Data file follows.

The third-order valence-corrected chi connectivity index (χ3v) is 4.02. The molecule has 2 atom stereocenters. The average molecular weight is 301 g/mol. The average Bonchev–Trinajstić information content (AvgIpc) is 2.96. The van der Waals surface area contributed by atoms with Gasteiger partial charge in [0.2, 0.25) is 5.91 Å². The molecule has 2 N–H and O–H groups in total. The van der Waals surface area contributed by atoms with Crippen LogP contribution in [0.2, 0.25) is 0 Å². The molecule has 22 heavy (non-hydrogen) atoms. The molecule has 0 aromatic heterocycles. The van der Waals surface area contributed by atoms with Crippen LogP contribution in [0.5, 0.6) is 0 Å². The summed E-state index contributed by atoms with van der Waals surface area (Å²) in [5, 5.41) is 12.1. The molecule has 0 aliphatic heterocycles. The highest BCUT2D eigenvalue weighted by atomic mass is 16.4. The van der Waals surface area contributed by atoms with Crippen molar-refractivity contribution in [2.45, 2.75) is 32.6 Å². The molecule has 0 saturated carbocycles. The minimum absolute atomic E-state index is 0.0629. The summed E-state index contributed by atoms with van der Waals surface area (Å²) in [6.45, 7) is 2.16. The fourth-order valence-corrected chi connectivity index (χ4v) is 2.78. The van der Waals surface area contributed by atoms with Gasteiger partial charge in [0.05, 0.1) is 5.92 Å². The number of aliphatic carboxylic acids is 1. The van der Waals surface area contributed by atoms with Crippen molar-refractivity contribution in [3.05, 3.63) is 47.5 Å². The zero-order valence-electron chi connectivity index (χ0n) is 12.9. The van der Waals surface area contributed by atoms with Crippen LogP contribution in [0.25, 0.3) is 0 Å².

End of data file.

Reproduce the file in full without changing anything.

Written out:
The third-order valence-corrected chi connectivity index (χ3v) is 4.02. The molecule has 2 atom stereocenters. The average molecular weight is 301 g/mol. The average Bonchev–Trinajstić information content (AvgIpc) is 2.96. The van der Waals surface area contributed by atoms with Gasteiger partial charge in [0.2, 0.25) is 5.91 Å². The molecule has 2 N–H and O–H groups in total. The van der Waals surface area contributed by atoms with Crippen LogP contribution in [0.2, 0.25) is 0 Å². The molecule has 22 heavy (non-hydrogen) atoms. The molecule has 0 aromatic heterocycles. The van der Waals surface area contributed by atoms with Crippen LogP contribution in [0.5, 0.6) is 0 Å². The summed E-state index contributed by atoms with van der Waals surface area (Å²) in [5, 5.41) is 12.1. The molecule has 0 aliphatic heterocycles. The highest BCUT2D eigenvalue weighted by atomic mass is 16.4. The van der Waals surface area contributed by atoms with Crippen molar-refractivity contribution in [2.45, 2.75) is 32.6 Å². The molecule has 0 saturated carbocycles. The minimum absolute atomic E-state index is 0.0629. The summed E-state index contributed by atoms with van der Waals surface area (Å²) in [6.45, 7) is 2.16. The fourth-order valence-corrected chi connectivity index (χ4v) is 2.78. The van der Waals surface area contributed by atoms with Gasteiger partial charge in [0.05, 0.1) is 5.92 Å². The number of aliphatic carboxylic acids is 1. The van der Waals surface area contributed by atoms with Crippen molar-refractivity contribution in [3.05, 3.63) is 47.5 Å². The zero-order valence-electron chi connectivity index (χ0n) is 12.9. The van der Waals surface area contributed by atoms with Crippen LogP contribution in [0.25, 0.3) is 0 Å².